“Irregular satellites collisionally grind really effectively.”

Saturn’s Arrakis

A good chunk of Saturn’s largest moon Titan is covered in massive dunes.

But how they got there in the first place remains a bit of a mystery. Prevailing theories have suggested that organic material formed in the moon’s thick atmosphere, and then rained down to the surface.

Now, as New Scientists reports, scientists have come up with a revised explanation. They suggest that the sand may be the crumbling remains of irregular moons that were captured in Titan’s orbit and started colliding with each other, eventually grinding down to dust — an intriguing glimpse into the ancient history of the second-largest moon in the solar system.

Moon Cries

Southwest Research Institute senior research scientist Bill Bottke and his colleagues observed that the particles found in the moon’s sand dunes were far too strong to be the result of organic materials being created in its atmosphere. The particles that Titan’s moons are made of are also roughly the same size as the particles of the dunes.

As a result, the team suggests that small satellites may have worn each other down over time, releasing material that would then rain down to form the sand dunes below.

“Irregular satellites collisionally grind really effectively,” Bottke told New Scientist. “Titan gets on the order of about 10 [to the power of six] kilometers cubed of material, and that’s several times more than the dunes.”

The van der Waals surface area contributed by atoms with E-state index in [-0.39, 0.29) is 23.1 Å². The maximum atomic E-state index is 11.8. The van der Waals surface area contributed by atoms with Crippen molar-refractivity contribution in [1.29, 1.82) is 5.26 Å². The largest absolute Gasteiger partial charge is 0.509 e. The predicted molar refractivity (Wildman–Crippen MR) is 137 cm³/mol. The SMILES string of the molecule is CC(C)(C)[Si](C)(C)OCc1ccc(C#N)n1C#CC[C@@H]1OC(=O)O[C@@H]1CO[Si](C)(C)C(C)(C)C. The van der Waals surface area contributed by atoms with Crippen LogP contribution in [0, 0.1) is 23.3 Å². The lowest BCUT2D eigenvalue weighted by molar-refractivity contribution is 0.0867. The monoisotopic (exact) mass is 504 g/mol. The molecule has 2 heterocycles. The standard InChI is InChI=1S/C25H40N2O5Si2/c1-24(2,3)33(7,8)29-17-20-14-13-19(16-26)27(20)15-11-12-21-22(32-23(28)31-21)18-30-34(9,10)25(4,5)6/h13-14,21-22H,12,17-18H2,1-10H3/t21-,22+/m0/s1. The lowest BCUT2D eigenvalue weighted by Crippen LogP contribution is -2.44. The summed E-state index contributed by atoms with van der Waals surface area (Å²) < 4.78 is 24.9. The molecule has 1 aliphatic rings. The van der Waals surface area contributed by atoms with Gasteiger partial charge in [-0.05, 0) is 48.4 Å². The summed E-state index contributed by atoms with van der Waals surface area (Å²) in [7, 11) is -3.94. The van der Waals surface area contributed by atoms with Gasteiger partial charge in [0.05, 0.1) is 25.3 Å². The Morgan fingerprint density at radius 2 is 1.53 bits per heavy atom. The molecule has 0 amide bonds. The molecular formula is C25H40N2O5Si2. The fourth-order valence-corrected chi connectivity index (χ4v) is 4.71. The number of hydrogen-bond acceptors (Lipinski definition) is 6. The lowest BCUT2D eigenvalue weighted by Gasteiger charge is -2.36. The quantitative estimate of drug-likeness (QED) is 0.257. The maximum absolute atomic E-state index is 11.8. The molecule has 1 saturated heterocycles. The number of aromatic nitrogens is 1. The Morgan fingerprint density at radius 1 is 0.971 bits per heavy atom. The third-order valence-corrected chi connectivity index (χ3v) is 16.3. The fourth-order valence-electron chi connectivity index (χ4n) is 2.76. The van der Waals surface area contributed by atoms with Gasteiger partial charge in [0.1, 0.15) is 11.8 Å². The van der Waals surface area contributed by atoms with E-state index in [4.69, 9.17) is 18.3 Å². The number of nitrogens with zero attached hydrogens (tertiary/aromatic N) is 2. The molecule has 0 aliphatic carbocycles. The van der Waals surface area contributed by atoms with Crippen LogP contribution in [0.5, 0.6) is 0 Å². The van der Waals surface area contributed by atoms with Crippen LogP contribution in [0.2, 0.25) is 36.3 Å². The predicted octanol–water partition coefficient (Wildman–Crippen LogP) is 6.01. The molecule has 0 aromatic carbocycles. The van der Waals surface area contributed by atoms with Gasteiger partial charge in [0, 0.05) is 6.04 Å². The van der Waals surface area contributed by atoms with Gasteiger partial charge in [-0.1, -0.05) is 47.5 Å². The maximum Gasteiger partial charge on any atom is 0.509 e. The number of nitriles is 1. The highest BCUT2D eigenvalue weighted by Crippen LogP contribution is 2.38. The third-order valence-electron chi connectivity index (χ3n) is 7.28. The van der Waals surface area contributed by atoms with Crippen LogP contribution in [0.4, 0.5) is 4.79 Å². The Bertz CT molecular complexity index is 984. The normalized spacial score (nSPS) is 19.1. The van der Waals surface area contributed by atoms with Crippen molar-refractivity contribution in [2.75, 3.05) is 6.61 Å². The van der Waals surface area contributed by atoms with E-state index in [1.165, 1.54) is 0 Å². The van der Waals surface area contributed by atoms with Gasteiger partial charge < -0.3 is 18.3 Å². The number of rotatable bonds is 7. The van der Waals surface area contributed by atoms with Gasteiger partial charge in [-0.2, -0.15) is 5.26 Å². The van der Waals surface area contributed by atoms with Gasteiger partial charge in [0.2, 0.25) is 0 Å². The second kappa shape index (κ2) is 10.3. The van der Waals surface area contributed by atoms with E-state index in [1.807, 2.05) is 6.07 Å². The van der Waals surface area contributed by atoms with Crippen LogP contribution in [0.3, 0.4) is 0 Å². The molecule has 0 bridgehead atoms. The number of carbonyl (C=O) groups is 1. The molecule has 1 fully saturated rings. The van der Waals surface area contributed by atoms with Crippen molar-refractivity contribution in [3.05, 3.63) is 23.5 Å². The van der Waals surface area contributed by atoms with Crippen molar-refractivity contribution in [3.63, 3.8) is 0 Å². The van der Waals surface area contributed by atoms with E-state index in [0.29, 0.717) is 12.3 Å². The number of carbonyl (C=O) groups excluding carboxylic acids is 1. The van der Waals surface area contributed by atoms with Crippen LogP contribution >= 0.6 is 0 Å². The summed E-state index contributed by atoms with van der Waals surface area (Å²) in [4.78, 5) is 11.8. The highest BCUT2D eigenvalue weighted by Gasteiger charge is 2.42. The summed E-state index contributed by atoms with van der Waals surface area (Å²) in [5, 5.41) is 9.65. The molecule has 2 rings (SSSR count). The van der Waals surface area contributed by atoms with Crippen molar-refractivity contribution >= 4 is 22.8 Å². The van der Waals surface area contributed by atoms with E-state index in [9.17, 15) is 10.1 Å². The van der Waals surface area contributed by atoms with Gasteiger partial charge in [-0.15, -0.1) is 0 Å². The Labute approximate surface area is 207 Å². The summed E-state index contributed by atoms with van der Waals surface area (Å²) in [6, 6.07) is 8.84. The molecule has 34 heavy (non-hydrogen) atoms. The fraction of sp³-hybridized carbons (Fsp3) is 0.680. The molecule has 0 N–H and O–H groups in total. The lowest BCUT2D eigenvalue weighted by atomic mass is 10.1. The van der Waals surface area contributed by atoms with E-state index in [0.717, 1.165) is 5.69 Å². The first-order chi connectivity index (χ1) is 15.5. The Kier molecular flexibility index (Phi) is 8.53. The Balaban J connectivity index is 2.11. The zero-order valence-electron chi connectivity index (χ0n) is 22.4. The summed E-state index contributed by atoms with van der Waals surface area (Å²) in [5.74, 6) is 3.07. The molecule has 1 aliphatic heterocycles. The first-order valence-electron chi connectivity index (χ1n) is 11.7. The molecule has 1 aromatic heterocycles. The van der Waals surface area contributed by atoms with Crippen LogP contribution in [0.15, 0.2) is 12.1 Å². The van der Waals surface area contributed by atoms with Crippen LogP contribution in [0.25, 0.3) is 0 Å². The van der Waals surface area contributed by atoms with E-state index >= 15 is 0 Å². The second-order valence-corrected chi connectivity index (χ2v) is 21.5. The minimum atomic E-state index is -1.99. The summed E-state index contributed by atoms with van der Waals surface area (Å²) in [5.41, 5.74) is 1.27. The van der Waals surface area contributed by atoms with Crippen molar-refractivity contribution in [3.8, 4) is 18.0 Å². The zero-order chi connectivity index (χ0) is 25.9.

In other words, these collisions generate more than enough material to account for Titan’s dunes.

To bolster their theory, Bottke and his colleagues suggest examining existing particles in Titan’s atmosphere, which would differ from organically formed particles.

“It might even be possible to test it with the data we have from the Cassini-Huygens mission,” NASA scientist Michael Malaska told New Scientist, likely referring to the mission’s Huygens probe, which parachuted down to Titan’s surface in 2005.

In addition to existing data, NASA is also planning to launch a dual-quadcopter drone called Dragonfly to explore the surface of Titan in 2026, which could help solve the mystery once and for all.

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